everything is kept up – very little graffiti or crumbling infrastructure, no abandoned structures ( except for CoCo Palms, of course! )
more choices for American beer ( and other products )
spirit of aloha prevelent
no smoking in bars, cafes, or restaurants
it’s all in dollars – not cheap, but you already have them in your wallet ( if you’re American, that is )
shipping things to the mainland US is a sure thing, and not a roll of the dice
everything closes down early – a pretty sleepy place
you can flush the toilet paper. You don’t know how great this is until you can’t do it.
a very organized rescue and response infrastructure, just in case
traffic – the streets, signs, traffic laws and enforcement you’re used to
because it’s in the US – language, military, border restrictions, symbols – although different, Kauai is probably tucked more snugly inside American visitors’ comfort zones
easier to stay connected to American sportzing via sports bars
intentional culture – very little littering, premium on organic goods and processes
Is there a winner to this throwdown?
Kauai is home, so I won’t be moving there too soon. But so far there doesn’t seem to be a clear “winner” for me.
A great little article from FastCompany was included in the current Digital Nomad Weekly newsletter and details seven different jobs that are very well suited to remote work. The jobs all require a bit of learning on your part, but none of them require a specific ( or any ) degree, or a set number of years of experience. You can self-learn any of the disciplines ( with some self-discipline ) and start up in your spare time before you make any big leaps.
I’m familiar with all of the seven options they discuss; if you’d like any addition information, feel free to reach out in the comments or by direct message.
Also, I couldn’t help but notice that “UX architect ” was not listed, so we’ll just call that job #8.
Note – at this moment, I am sitting at a coffeeshop in London, writing this post and doing some work as a Content Entrepreneur, as well as a UX Architect.
You may have noticed, there’s been a gap of about two weeks since we’ve posted. Kim’s been facilitating at a meditative retreat outside Florence where they take a vow of silence ( and no net access-shivers ) while I spent two weeks back in the US. We’re both back in London now, for the next 3 weeks or so.
Kim will likely write about her retreat, but during the time we’ve spent apart she’s developed an even deeper appreciation for from-scratch foods, and is much more mindful. In general, and about how she’d like to see her day go.
For my part, I spent time with friends and family. In sad news, our family dog Marius had to be put to sleep. I was there for a time very close to the end and it was painful to watch that decline, but I’m taking some comfort from the fact that now ( I believe ) he’s in a better place. Certainly my life is better for him having been with me. In happier news, I also spent time at GenCon, “The Best Four Days in Gaming.” I haven’t missed one in the last 18 years and it felt like a special sort of nerd homecoming, being back in Indy.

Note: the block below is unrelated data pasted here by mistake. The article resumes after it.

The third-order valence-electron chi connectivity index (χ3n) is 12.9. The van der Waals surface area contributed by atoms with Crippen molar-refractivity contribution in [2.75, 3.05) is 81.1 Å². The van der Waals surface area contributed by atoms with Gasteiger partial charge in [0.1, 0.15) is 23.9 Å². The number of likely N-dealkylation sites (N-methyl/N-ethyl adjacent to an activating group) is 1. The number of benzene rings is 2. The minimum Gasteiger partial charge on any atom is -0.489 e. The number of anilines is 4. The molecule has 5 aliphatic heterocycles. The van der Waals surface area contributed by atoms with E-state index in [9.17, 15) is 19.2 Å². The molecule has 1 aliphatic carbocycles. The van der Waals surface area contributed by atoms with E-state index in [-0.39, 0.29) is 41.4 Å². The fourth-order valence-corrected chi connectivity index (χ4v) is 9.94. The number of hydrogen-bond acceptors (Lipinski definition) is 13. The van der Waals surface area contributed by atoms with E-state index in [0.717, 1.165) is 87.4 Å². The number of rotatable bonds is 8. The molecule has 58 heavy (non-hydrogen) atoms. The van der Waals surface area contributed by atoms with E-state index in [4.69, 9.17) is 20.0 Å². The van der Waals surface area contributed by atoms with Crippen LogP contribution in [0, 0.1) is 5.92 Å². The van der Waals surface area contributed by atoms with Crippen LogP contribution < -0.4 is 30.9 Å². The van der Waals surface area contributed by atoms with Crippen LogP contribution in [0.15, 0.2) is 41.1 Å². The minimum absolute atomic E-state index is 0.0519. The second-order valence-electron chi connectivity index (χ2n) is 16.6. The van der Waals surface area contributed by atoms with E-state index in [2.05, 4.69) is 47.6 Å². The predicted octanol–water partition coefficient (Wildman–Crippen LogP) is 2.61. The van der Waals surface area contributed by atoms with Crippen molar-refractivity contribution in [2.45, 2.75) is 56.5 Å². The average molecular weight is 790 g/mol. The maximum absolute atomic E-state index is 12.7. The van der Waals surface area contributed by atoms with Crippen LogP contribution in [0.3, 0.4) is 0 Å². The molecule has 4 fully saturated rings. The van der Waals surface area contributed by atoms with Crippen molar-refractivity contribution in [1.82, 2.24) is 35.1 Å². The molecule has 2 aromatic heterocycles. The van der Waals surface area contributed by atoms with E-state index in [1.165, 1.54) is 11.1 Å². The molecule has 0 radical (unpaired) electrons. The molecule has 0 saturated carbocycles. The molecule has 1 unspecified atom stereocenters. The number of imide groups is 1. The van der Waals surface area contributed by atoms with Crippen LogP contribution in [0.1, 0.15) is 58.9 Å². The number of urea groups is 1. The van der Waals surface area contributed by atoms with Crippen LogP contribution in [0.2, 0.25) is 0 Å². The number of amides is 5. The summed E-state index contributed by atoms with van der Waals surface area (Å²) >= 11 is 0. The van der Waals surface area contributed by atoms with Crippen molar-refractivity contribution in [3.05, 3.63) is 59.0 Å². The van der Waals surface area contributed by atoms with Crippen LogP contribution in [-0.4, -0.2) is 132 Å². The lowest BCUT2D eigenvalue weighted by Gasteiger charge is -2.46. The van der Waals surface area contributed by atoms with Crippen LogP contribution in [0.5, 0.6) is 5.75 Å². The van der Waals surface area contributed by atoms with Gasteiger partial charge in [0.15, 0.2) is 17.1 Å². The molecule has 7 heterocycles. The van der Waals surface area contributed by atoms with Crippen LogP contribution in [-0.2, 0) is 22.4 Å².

I need to get back in the walking habit, and the not-eating-garbage habit. I know Kim will help me with this.
If you ever visit, you may not have a month to explore the city like we did, but maybe some of the things we did can help you make decisions about how to spend your time. We have visited more places then we described below, but these have been the high points so far.
Of course during our stay in Florence we wanted to see all “the big things.” We had the luxury of not feeling rushed, and we managed to check everything off our list.
First, let’s talk about the stuff downtown
Six of the most renown sites are collectively referred to as “The Florence Duomo Complex.” These sites consist of:
Giotto’s Bell Tower – affording an amazing view of the Florentine city and countryside
The Cathedral Santa Maria del Fiore – amazing and immense gothic basilica
Brunelleschi’s Duomo – an amazing rotunda atop the cathedral
The underground archeological site below the Cathedral, Santa Reparata
The Baptistry, a large domed building across from the Cathedral
the Opera del Duomo Museum
We bought a combo ticket for all of these sites for 15 Euros, a great deal for what you see. You can buy the ticket online here, but we bought ours in person at the base of the Bell Tower, in an office that opened at 8am.
A note about the combo ticket – it’s good for 7 days after you purchase it, but once you validate it at the first site on the list above, you have 48 hours to see all the sites before the ticket expires. Plan accordingly.
The ticket allows you to stand in the general admittance line for each of these sites. For the Cathedral and the Duomo ( the Dome ) we recommend you show up early, on different days. These lines get crazy-long very quickly. These two sites open at 830am, and we were in line for our visit to the Duomo by 745am with a very comfortable position, almost first. We splurged and spent 15 ( additional ) Euros apiece to see the Cathedral with a guided tour that enabled up to bypass the huge line.
A note about the Bell Tower and the Duomo: if you’re a little claustrophobic like I am, I can’t recommend strongly enough the importance of arriving early for the ascents of the Duomo and the Bell Tower. Both of these sites involve walking up serious stairs in very cramped passageways. If you are near the front of the line in the morning for these sites, this insures that after you ascend to the top and look around you can descend back to street level without pushing up against a mass of sweaty people in a cramped passage.